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where he is; this is my last hope, this will forever dispel my anxiety. I tremble to think of it, yet

Enter HATTIE, R.

HATTIE. I have good news for you, Amy. The story is a long one, but I will try to be brief. (Takes both AMY's hands in her own.) I have been to see the Colonel of the regiment, and have learned that Mr. Branton is still alive, still loves you. He has been on detached service much of the time and none of your letters have reached him. I overheard the Misses Sanders and Blanchard talking this morning, and learned from them that they had intercepted both your letters and his. "'Twas a deep, dark plot, but I rejoice with you to-night, that their scheme was fruitless and that Mr. Branton is still true.


AMY. I cannot tell you, Hattie, the deep, pure joy that fills my soul. Yes, I am happy to-night, and I can truly say that I forgive the plotters their dreadful wrong, and now leave them to make their peace with God.




As men beneath some pang of grief,
Or sudden joy will dumbly stand,
Finding no words to give relief
Clear, passion-warm, complete and brief
To thoughts with which their souls expand,
So here to-day, those trophies nigh,

No fitting words our lips can reach ;·
The hills around, the graves, the sky,
The silent poem of the eye,
Surpasses all the art of speech!

To-day a nation meets to build
A nation's trophy to the dead,
Who, living, formed her sword and shield,
The arms she sadly learned to wield,
When other hope of peace had fled;
And not alone for those who be

In honored graves before us blest,

Shall our proud column, broad and high,
Climb upward to the blessing sky,
But be for all a monument.

An emblem of our grief as well
For others, as for these, we raise;
For these beneath our feet who dwell,
And all who in the good cause fell,
On other fields in other frays.

To all the self-same love we bear
Which here for marbled memory strives;
No soldier for a wreath would care,
Which all true comrades might not share,
Brothers in death as in their lives.

On Southern hill-sides, parched and brown,
In tangled swamps, on verdant ridge,
Where pines and broadening oaks look down,
And jasmine weaves its yellow crown,
And trumpet creepers clothe the hedge,
Along the shores of endless sand,
Beneath the palms of Southern plains,
Sleep everywhere, hand locked in hand,
The brothers of the gallant band

Who here poured life though throbbing veins.

Around the closing eyes of all,

The same red glories glared and flew ;
The hurrying flags, the bugle call,
The whistle of the angry ball,
The elbow-touch of comrade true,
The skirmish fire, a spattering spray,


The long sharp growl of fire by file,
The thick'ning fury of the fray
When opening batteries get in play,
And the lines form o'er many a mile.

The foeman's yell, our answering cheer,
Red flashes though the gathering smoke,
Swift orders, resonant and clear,
Blithe cries from comrades, tried and dear,
The shell-scream and the sabre stroke,

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And flickering far, through brush and wood,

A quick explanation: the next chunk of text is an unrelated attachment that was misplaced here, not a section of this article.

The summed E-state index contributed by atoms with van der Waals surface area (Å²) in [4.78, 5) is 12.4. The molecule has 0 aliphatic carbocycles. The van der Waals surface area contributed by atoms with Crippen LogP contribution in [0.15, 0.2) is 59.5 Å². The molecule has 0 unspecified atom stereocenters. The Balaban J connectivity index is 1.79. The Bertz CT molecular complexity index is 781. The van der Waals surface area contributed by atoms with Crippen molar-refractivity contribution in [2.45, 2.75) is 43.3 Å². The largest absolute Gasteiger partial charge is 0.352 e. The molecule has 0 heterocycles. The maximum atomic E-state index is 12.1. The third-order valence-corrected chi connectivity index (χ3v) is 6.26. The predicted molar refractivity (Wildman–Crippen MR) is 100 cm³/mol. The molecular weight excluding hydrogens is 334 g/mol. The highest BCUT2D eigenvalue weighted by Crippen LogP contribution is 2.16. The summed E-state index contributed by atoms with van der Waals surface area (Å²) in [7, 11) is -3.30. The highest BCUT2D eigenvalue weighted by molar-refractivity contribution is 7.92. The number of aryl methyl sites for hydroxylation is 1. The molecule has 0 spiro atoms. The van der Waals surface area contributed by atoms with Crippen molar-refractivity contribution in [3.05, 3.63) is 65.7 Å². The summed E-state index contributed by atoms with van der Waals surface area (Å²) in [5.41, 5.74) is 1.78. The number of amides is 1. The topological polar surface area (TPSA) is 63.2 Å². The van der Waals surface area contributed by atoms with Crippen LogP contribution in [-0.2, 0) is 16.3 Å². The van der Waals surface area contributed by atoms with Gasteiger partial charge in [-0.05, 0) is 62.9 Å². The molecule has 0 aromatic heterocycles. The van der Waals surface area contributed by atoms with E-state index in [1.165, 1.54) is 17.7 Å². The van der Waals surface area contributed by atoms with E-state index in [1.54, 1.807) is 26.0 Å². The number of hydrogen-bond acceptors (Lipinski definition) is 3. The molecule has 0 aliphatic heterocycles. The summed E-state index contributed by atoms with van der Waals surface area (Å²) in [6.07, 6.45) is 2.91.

Go searching parties, torch in hand.

Seize if you can some rest and food,
At dawn the fight will be renewed,


Sleep on arms!" the hushed command.

They talk in whispers as they lie In line, these rough and weary men. "Dead or but wounded?" then a sigh; "No coffin either?" 'Guess we'll try To get those two guns back again." "We've five flags to their one, oho!" "That bridge! 'Twas not there as we passed;" "The Colonel dead? It can't be so. Wounded, badly, that I know, But he kept saddle to the last."

"Be sure to send it if I fall;"

Any tobacco? Bill, have you?"


"A brown-hair'd, blue-eyed, laughing doll;"
Good-night, hoys, and God keep you all."
"What, sound asleep? Guess I'll sleep too."
"Aye, just about this hour they pray
For dad." Stop talking, pass the word;"
And soon as quite as the clay


Which thousands will but be next day,
The long-drawn sighs of sleep are heard.

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Oh! men, to whom this sketch, though rude,
Calls back some scene of pain and pride;
Oh! widow, hugging close your brood,
Oh! wife, with happiness renewed,
Since he again is at your side;


This trophy that to-day we raise
Should be a monument for all,
And on its side no niggard phrase
Confine a generous nation's praise
To those who here have chanced to fall.

But let us all to-day combine
Still other monuments to rise;
Here for the dead we build a shrine,
And now to those who crippled pine
Let us give hope of happier days.
Let homes of those sad wrecks of war
Through all the land with speed arise;
They cry from every gaping scar,
"Let not our brother's tomb debar
The wounded living from your eyes."

A noble day, a deed as good,
A noble scene in which 'tis done,
The birth-day of our nationhood,
And here again the nation stood,
On this same day its life renown.
A bloom of banners in the air,
A double calm of sky and soul,
Triumphal chant and bugle blare,
And green fields spreading bright and fair,
As heavenward our hosannas roll.

Hosannas for a land redeemed,

The bayonet sheathed, the cannon dumb;
Passed as some horror we have dreamed,
The fiery meteors that here streamed,
Threat'ning within our homes to come.
Again our banner floats abroad,
Gone the one stain that on it fell;
And bettered by his chast'ning rod,
With streaming eyes uplift to God,
We say,
"He doeth all things well."


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